Thursday, June 29, 2006

So long, sanding!

And so, it was on a warm but unseasonably comfortable June evening that I completed the sanding of the boat. Tonight it was a fairly quick task to go over those spots where I added one more coat of epoxy, to fair them in with the rest of the sanded hull. As mentioned before, it's not perfect, but good enough. I even wiped down large portions of the hull with a soaking wet rag to remove the large amounts of dust. What was underneath was a suitably smooth hull, ready for painting and varnishing. With a holiday weekend of sorts ahead, I have ambitious plans to completely wash and clean the hull, and mask off the bottom which will receive first a coat of primer, then a couple of coats of gloss white paint. Total hours 85.50.

Wednesday, June 28, 2006

Good Enough?

When is a boat sanded enough? It becomes a really metaphysical question at some point. I'm inclined to go with the answer that was given recently by a member of the Passagemaker Dinghy Forum who said,
When you have reached the point where there is absolutely no question it is “good enough”, take a break then go back out for a final run around the boat with a bare hand and a strip of 220-grit. Then quit. For good.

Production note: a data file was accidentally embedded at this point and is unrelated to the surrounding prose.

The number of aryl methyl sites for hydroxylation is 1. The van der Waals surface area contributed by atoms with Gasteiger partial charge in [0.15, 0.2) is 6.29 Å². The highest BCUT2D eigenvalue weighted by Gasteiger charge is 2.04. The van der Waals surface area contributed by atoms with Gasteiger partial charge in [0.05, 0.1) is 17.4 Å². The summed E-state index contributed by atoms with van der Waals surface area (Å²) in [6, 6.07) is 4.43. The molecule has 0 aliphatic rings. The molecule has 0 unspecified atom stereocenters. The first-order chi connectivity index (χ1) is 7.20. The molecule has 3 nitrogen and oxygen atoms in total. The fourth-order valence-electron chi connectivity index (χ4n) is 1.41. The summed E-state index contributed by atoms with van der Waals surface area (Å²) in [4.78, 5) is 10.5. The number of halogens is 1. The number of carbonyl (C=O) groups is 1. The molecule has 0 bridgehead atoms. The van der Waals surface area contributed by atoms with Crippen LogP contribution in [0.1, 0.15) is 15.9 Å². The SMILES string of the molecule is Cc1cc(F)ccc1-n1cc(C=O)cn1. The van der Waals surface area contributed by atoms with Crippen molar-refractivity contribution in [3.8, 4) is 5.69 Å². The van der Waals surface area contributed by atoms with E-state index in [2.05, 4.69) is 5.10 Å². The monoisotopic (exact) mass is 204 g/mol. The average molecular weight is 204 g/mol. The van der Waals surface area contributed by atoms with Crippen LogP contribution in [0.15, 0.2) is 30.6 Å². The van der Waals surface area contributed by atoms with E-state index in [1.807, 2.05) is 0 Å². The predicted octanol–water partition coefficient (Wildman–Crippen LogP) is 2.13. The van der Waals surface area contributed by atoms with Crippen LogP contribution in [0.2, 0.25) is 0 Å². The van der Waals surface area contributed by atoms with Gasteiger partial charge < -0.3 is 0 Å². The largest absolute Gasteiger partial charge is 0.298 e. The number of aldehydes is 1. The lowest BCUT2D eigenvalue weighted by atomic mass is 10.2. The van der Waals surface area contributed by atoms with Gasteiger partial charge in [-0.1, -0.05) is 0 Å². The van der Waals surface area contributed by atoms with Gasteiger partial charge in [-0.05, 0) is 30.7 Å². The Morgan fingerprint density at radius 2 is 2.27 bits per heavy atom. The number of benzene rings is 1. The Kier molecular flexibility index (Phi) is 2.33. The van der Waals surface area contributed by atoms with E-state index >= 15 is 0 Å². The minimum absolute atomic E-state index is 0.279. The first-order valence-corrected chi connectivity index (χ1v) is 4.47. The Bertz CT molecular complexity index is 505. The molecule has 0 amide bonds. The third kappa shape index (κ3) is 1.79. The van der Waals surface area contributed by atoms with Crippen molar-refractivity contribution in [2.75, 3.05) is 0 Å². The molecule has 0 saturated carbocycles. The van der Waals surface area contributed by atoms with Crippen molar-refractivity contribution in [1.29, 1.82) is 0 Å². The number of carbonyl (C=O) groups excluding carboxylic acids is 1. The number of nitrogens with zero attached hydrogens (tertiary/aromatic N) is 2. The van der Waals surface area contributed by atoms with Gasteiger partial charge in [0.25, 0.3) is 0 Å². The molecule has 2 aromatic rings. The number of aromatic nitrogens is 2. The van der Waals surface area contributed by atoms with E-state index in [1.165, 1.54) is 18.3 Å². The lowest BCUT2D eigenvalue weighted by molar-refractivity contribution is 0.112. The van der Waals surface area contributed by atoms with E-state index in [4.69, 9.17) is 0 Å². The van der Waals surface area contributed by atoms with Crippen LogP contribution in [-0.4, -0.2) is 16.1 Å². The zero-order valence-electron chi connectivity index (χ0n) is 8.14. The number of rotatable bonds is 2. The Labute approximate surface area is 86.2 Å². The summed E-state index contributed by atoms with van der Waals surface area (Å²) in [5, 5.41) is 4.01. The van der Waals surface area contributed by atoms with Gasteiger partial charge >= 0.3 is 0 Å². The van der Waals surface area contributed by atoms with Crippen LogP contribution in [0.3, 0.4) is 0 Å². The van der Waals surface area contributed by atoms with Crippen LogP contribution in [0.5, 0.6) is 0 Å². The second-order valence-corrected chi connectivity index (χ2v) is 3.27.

I think I have reached that point. I finished up the session last evening with a pass of the 220-grit. The boat is smooth, overall. Small patches, mostly in crevices, could still use some work. But as this is intended as a working boat and not a show boat, I'm ready to call the task complete. Much more work could be put in, with less and less payoff. As a final chore, I added one more coat of epoxy to the skeg and skid strips. These will be sanded later today, and then the boat will be ready for the final phase of painting and varnishing! Total hours 85.00.

Tuesday, June 27, 2006

Prodigal sander

Armed with a new pack of sandpaper, and (finally) some free time, I was able to return to the final stretch of sanding last night. The starboard exterior of the hull was all that remained to be done, so I 120-gritted my teeth and got down to the job at hand. Apart from a few nasty spots of ugly epoxy drips, this side of the boat was already in pretty good shape. It got a rough going -over with the belt sander, followed by the orbital sander with 120-grit paper. One more session with some 220-grit, and I will finally be able to start masking and priming the bottom. It is so good to get back to boat building! Total hours 84.50.

Thursday, June 01, 2006

Belt up!

Sanding continues on the exterior hull. As I had hoped, things are going quicker than with the interior. This is due to a combination of unobstructed surfaces and the feasibility of using a belt sander. I was able to knock down some nasty drips very quickly with the belt sander, and then went over the hull with the 1/4 sheet orbital and 120-grit paper. Though wet sanding is not called for at this point, I ended up doing a fair imitation of it, what with the heat and all the safety gear on my head. I ended up in some awkward contortions so as to avoid dripping sweat on newly sanded surfaces. Half the hull is now done; another session or two of sanding, and I should be ready to start painting the hull. Total hours 83.75.